Endocrine System > Endocrine Pancreas

Structure of Insulin

Insulin is composed of two peptide chains referred to as the A chain and B chain. A and B chains are linked together by two disulfide bonds, and an additional disulfide is formed within the A chain. In most species, the A chain consists of 21 amino acids and the B chain of 30 amino acids.

Although the amino acid sequence of insulin varies among species, certain segments of the molecule are highly conserved, including the positions of the three disulfide bonds, both ends of the A chain and the C-terminal residues of the B chain. These similarities in the amino acid sequence of insulin lead to a three dimensional conformation of insulin that is very similar among species, and insulin from one animal is very likely biologically active in other species. Indeed, pig insulin has been widely used to treat human patients.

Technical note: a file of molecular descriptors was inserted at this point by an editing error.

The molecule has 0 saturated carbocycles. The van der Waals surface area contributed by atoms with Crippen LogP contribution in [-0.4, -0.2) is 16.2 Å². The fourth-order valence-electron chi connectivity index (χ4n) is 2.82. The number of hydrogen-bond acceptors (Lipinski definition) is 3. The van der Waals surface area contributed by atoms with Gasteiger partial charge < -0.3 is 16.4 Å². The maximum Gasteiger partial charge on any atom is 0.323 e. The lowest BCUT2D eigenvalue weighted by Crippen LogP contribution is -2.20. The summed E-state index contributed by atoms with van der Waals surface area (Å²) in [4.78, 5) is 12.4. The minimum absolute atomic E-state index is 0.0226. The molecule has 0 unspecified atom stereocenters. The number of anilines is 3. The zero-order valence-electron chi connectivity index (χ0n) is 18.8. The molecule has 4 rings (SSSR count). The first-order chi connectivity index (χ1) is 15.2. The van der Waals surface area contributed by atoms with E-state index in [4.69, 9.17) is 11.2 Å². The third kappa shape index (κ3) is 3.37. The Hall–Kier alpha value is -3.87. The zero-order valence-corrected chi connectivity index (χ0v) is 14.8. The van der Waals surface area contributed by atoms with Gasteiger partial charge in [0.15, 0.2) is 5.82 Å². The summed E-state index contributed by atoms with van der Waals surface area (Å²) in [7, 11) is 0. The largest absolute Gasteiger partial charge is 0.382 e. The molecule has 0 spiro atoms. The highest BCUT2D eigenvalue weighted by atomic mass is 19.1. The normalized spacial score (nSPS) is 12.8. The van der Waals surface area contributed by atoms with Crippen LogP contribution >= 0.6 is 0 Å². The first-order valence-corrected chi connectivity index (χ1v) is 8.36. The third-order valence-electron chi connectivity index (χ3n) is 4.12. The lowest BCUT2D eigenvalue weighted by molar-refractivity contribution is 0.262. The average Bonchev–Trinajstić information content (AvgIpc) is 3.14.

Insulin molecules have a tendency to form dimers in solution due to hydrogen-bonding between the C-termini of B chains. Additionally, in the presence of zinc ions, insulin dimers associate into hexamers.

These interactions have important clinical ramifications. Monomers and dimers readily diffuse into blood, whereas hexamers diffuse poorly. Hence, absorption of insulin preparations containing a high proportion of hexamers is delayed and somewhat slow. This phenomenon, among others, has stimulated development of a number of recombinant insulin analogs. The first of these molecules to be marketed - called insulin lispro - is engineered such that lysine and proline residues on the C-terminal end of the B chain are reversed; this modification does not alter receptor binding, but minimizes the tendency to form dimers and hexamers.

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